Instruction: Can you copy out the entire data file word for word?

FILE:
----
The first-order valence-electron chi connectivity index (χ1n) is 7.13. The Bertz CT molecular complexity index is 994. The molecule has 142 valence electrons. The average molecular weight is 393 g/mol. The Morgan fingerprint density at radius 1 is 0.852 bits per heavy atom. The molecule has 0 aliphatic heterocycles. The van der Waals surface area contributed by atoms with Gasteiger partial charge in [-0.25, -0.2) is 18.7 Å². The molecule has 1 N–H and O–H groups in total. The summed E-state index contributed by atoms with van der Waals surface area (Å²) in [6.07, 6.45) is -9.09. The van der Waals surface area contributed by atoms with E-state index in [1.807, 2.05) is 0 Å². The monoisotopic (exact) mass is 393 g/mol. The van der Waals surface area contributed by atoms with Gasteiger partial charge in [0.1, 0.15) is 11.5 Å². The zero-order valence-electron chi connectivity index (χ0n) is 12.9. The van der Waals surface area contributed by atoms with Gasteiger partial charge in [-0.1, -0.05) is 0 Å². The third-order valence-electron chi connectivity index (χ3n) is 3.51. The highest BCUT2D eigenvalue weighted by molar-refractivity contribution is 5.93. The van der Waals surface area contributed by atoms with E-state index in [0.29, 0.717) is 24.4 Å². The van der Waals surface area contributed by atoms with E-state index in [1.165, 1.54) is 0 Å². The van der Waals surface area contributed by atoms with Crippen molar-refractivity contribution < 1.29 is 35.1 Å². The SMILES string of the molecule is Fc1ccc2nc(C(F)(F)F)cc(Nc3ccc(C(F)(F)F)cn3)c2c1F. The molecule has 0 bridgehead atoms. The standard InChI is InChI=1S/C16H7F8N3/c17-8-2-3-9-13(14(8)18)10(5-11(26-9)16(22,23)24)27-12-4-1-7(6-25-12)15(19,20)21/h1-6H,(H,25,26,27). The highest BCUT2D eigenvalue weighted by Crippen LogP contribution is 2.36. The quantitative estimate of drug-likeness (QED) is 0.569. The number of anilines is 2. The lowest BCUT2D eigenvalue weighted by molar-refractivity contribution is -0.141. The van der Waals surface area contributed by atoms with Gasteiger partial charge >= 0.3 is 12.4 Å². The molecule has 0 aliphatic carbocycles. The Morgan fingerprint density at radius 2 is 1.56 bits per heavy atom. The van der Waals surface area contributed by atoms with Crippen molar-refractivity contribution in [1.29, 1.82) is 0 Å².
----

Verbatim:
The first-order valence-electron chi connectivity index (χ1n) is 7.13. The Bertz CT molecular complexity index is 994. The molecule has 142 valence electrons. The average molecular weight is 393 g/mol. The Morgan fingerprint density at radius 1 is 0.852 bits per heavy atom. The molecule has 0 aliphatic heterocycles. The van der Waals surface area contributed by atoms with Gasteiger partial charge in [-0.25, -0.2) is 18.7 Å². The molecule has 1 N–H and O–H groups in total. The summed E-state index contributed by atoms with van der Waals surface area (Å²) in [6.07, 6.45) is -9.09. The van der Waals surface area contributed by atoms with E-state index in [1.807, 2.05) is 0 Å². The monoisotopic (exact) mass is 393 g/mol. The van der Waals surface area contributed by atoms with Gasteiger partial charge in [0.1, 0.15) is 11.5 Å². The zero-order valence-electron chi connectivity index (χ0n) is 12.9. The van der Waals surface area contributed by atoms with Gasteiger partial charge in [-0.1, -0.05) is 0 Å². The third-order valence-electron chi connectivity index (χ3n) is 3.51. The highest BCUT2D eigenvalue weighted by molar-refractivity contribution is 5.93. The van der Waals surface area contributed by atoms with E-state index in [0.29, 0.717) is 24.4 Å². The van der Waals surface area contributed by atoms with E-state index in [1.165, 1.54) is 0 Å². The van der Waals surface area contributed by atoms with Crippen molar-refractivity contribution < 1.29 is 35.1 Å². The SMILES string of the molecule is Fc1ccc2nc(C(F)(F)F)cc(Nc3ccc(C(F)(F)F)cn3)c2c1F. The molecule has 0 bridgehead atoms. The standard InChI is InChI=1S/C16H7F8N3/c17-8-2-3-9-13(14(8)18)10(5-11(26-9)16(22,23)24)27-12-4-1-7(6-25-12)15(19,20)21/h1-6H,(H,25,26,27). The highest BCUT2D eigenvalue weighted by Crippen LogP contribution is 2.36. The quantitative estimate of drug-likeness (QED) is 0.569. The number of anilines is 2. The lowest BCUT2D eigenvalue weighted by molar-refractivity contribution is -0.141. The van der Waals surface area contributed by atoms with Gasteiger partial charge >= 0.3 is 12.4 Å². The molecule has 0 aliphatic carbocycles. The Morgan fingerprint density at radius 2 is 1.56 bits per heavy atom. The van der Waals surface area contributed by atoms with Crippen molar-refractivity contribution in [1.29, 1.82) is 0 Å².